Last month, most Americans learned about — for the first time — one of the nation’s most abhorrent crimes: The 1921 slaughter and destruction of a vibrant “Black Wall Street” community in Tulsa’s Greenwood section.
History teachers across the country were like most of us, shocked that white racists in Tulsa would and could commit such an atrocity a century ago. White mobs killed hundreds of innocent people only because they were black. Thousands were arrested by the National Guard. White marauders completely destroyed a large and prosperous, segregated community and its businesses.
More startling, however, is that the town, the state, and the nation first hid the atrocity and then covered it up.
Only this year, at the century mark, were details widely revealed to not just the nation, but even to residents of Tulsa, many of whom knew nothing or little of the 1921 massacre, once referred to as a “race riot.”
It’s just one incident among endless others that historians continue to uncover or better explore, helping the nation understand what happened and how we got here.
Much of American history is marred by events once painted as heroic, but when better understood illustrate traits in other governments and nations we now spurn. Modern Americans now understand that Native Americans were driven onto “Indian reservations” for the benefit of ruling white immigrants, not conquered native Americans.
Revealing our nation’s history as realistically and fully as possible helps us understand how to fix problems that beset not just our nation, but all others.
Discoveries like the century-old Tulsa Massacre, however, make the new uber-controversy over critical race theory even more bizarre.
While critical race theory has been resurrected as a new fearsome buzzword for conservative extremists, it appears few understand what this decades old sidebar in academia is, and what it’s not.
More than anything, it’s not a public school curriculum, and it isn’t “taught” in local or really any public schools. That’s because critical race theory is a 1970s academic concept about how societies might be shaped and formed.
A growing number of conservative extremists, many of them elected GOP officials, are working hard to make people believe critical race theory is akin to an anti-white education virus that skulking educators and activists are using to infect the minds of the masses. They work to conflate this academic framework with the real need to examine American historical evidence instead of perpetuating endless false and unquestioned narratives.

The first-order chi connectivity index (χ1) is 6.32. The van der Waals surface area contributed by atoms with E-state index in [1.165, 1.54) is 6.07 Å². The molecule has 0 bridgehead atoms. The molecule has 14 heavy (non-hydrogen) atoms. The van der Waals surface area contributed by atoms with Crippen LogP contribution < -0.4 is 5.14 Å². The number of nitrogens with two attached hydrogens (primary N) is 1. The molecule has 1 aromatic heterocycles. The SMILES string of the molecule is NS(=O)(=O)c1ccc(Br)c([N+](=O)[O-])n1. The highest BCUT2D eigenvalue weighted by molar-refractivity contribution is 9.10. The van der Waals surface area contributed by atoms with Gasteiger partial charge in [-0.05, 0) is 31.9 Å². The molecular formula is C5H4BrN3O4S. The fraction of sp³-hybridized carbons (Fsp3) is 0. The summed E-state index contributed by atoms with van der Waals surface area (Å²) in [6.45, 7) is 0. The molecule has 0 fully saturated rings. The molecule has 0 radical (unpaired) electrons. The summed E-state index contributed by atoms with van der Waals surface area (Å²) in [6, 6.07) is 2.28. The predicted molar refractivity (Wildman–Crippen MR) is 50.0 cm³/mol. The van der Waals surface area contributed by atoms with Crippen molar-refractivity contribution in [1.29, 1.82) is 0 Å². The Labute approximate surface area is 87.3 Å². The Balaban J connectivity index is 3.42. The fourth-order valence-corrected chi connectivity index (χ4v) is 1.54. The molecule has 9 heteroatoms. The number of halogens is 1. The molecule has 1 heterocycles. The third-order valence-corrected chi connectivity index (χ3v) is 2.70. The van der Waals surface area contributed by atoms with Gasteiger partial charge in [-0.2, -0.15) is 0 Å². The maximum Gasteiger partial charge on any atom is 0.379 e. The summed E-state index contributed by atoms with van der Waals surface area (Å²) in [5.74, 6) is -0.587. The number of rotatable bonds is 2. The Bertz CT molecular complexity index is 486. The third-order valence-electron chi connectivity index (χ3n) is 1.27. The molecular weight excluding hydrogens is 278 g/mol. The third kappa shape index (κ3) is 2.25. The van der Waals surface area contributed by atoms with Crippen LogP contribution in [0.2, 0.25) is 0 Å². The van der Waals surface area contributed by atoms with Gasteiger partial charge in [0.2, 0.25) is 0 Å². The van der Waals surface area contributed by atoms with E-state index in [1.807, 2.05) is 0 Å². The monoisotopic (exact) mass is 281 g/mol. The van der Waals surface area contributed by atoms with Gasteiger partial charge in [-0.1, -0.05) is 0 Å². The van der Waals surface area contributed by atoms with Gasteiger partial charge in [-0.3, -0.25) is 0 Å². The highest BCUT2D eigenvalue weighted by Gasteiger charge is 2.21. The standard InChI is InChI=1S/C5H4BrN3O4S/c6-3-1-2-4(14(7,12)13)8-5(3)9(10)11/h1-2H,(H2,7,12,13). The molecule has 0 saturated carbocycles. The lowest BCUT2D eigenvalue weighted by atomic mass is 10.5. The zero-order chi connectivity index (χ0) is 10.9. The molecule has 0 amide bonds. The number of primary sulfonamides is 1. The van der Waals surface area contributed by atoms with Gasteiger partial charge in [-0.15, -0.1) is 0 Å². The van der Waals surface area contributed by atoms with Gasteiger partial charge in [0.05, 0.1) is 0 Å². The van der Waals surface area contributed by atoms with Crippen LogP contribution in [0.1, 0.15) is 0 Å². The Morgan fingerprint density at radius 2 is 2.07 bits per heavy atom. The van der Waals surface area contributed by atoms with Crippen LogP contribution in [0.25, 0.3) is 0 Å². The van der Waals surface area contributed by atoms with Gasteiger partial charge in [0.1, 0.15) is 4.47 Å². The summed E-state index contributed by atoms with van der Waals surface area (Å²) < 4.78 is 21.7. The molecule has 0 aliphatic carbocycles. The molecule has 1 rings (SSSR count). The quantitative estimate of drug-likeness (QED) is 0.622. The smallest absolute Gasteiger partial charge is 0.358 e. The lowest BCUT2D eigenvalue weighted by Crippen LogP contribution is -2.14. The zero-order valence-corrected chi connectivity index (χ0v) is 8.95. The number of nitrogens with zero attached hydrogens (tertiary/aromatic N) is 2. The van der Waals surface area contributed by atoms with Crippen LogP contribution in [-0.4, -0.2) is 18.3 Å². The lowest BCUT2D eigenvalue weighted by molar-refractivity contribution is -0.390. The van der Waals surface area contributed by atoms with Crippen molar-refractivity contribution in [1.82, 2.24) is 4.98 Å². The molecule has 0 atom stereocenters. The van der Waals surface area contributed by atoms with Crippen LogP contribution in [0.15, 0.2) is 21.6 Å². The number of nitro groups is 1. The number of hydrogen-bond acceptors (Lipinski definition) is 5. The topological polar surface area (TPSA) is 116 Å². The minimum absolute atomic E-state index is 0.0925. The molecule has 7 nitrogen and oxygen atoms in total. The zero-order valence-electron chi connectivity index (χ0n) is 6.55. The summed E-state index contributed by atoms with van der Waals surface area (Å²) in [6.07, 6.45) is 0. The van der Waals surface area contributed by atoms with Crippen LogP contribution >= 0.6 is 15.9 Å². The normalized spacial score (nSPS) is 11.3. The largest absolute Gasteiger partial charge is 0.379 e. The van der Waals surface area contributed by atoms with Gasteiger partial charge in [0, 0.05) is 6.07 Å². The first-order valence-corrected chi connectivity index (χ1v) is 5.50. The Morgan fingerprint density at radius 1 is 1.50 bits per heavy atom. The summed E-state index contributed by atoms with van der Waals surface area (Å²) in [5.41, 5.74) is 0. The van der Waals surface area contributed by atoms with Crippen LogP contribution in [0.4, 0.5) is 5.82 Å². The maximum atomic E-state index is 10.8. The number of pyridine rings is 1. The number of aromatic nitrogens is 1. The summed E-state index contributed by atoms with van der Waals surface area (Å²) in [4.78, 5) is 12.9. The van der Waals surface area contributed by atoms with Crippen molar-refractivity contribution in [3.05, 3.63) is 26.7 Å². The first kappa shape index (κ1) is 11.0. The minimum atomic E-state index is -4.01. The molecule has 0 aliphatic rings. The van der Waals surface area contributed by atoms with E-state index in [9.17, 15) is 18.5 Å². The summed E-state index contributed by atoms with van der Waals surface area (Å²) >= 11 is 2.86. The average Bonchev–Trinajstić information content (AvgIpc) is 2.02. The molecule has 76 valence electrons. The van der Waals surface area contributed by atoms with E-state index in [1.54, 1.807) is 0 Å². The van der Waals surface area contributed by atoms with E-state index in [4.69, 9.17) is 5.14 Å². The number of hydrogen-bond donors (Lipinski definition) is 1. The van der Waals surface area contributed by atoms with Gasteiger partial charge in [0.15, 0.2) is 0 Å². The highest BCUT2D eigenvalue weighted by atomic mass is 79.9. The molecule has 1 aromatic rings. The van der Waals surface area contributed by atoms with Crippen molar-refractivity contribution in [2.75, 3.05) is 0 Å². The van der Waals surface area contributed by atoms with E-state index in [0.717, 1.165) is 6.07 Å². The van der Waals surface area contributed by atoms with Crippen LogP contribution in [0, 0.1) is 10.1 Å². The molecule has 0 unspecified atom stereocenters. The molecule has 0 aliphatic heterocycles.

Re-examining the hero-worship of dubious leaders of the U.S. confederacy is an example of how acceptable historical narratives become unacceptable when seen from the view of victims.
As the name makes clear, CRT is an academic theory. Much of it focuses on an idea that the very notion of racial differences is a cultural construct, not a biological one. It looks to those societal constructs, some that have been around for millennia, as the foundation of racism and discrimination, more so than the result of people thinking less of each other because of their race.
In the case of the Tulsa massacre, CRT might seek to shine a light on how Tulsa’s government and community enabled rioters to not just carry out the massive crime, but then hide it. White murderers, thugs and looters were never held accountable for their crimes.
Those now mongering fear among white conservatives forget that teachers, especially history and civics teachers, are predominately nurturers of student curiosity and exploration. Good school systems empower these teachers to draw students out of themselves and away from rote learning, and they need time and tools to do that. Memorizing dates of abbreviated events is not what modern history education, nor any education, is about.
No one in public schools stands in front of a class of teenagers and tells them white people should be ashamed that their ancestors abused native Americans and generations of people of color for hundreds of years all across the continent.
But hiding the facts and details of eons of atrocities carried out at the hands of white people skews history and reality, and it robs students of an opportunity for new insights that past generations of Americans were denied.
Knowledge and learning from context and reality are nothing to fear. Judging past racism and bigotry isn’t nearly as important as understanding it.
Most of the state’s schools and classrooms are led by apt and dedicated teachers who guide students through the facts of American history to reach their own philosophical conclusions. That’s what public education is all about. It’s why so many people who go through the exact same school system end up with such different philosophies on endless matters.
There is plenty of controversy in public schools right now. Vast numbers of students have been set dangerously behind by the pandemic. Educators are increasingly expected to provide vast swaths of critical social infrastructure for students.
What’s not controversial, however, is whether critical race theory is being used to indoctrinate students into widening the racial schism among all of us. It’s a dangerous ruse and needs to be soundly outed now so historians won’t have to do it later.